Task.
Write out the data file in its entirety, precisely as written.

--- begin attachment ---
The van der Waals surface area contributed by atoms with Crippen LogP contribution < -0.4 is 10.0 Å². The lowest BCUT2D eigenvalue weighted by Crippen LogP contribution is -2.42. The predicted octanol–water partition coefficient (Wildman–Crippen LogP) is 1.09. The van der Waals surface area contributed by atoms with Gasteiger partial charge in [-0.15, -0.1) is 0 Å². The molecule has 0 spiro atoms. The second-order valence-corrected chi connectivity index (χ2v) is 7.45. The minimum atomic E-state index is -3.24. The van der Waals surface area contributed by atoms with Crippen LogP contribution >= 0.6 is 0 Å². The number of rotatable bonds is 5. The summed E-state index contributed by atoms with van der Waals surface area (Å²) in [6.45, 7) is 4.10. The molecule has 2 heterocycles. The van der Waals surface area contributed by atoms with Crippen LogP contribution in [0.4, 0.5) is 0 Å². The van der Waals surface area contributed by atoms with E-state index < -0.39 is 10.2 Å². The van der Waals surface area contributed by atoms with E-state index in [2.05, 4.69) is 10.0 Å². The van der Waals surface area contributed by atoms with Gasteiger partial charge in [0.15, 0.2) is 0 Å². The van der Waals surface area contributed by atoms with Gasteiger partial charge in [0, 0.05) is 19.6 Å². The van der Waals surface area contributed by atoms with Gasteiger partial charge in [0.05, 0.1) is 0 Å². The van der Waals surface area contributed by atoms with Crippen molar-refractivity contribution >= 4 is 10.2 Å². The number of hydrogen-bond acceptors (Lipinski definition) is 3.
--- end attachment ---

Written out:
The van der Waals surface area contributed by atoms with Crippen LogP contribution < -0.4 is 10.0 Å². The lowest BCUT2D eigenvalue weighted by Crippen LogP contribution is -2.42. The predicted octanol–water partition coefficient (Wildman–Crippen LogP) is 1.09. The van der Waals surface area contributed by atoms with Gasteiger partial charge in [-0.15, -0.1) is 0 Å². The molecule has 0 spiro atoms. The second-order valence-corrected chi connectivity index (χ2v) is 7.45. The minimum atomic E-state index is -3.24. The van der Waals surface area contributed by atoms with Crippen LogP contribution >= 0.6 is 0 Å². The number of rotatable bonds is 5. The summed E-state index contributed by atoms with van der Waals surface area (Å²) in [6.45, 7) is 4.10. The molecule has 2 heterocycles. The van der Waals surface area contributed by atoms with Crippen LogP contribution in [0.4, 0.5) is 0 Å². The van der Waals surface area contributed by atoms with E-state index < -0.39 is 10.2 Å². The van der Waals surface area contributed by atoms with E-state index in [2.05, 4.69) is 10.0 Å². The van der Waals surface area contributed by atoms with Gasteiger partial charge in [0.15, 0.2) is 0 Å². The van der Waals surface area contributed by atoms with Gasteiger partial charge in [0, 0.05) is 19.6 Å². The van der Waals surface area contributed by atoms with Gasteiger partial charge in [0.05, 0.1) is 0 Å². The van der Waals surface area contributed by atoms with Crippen molar-refractivity contribution >= 4 is 10.2 Å². The number of hydrogen-bond acceptors (Lipinski definition) is 3.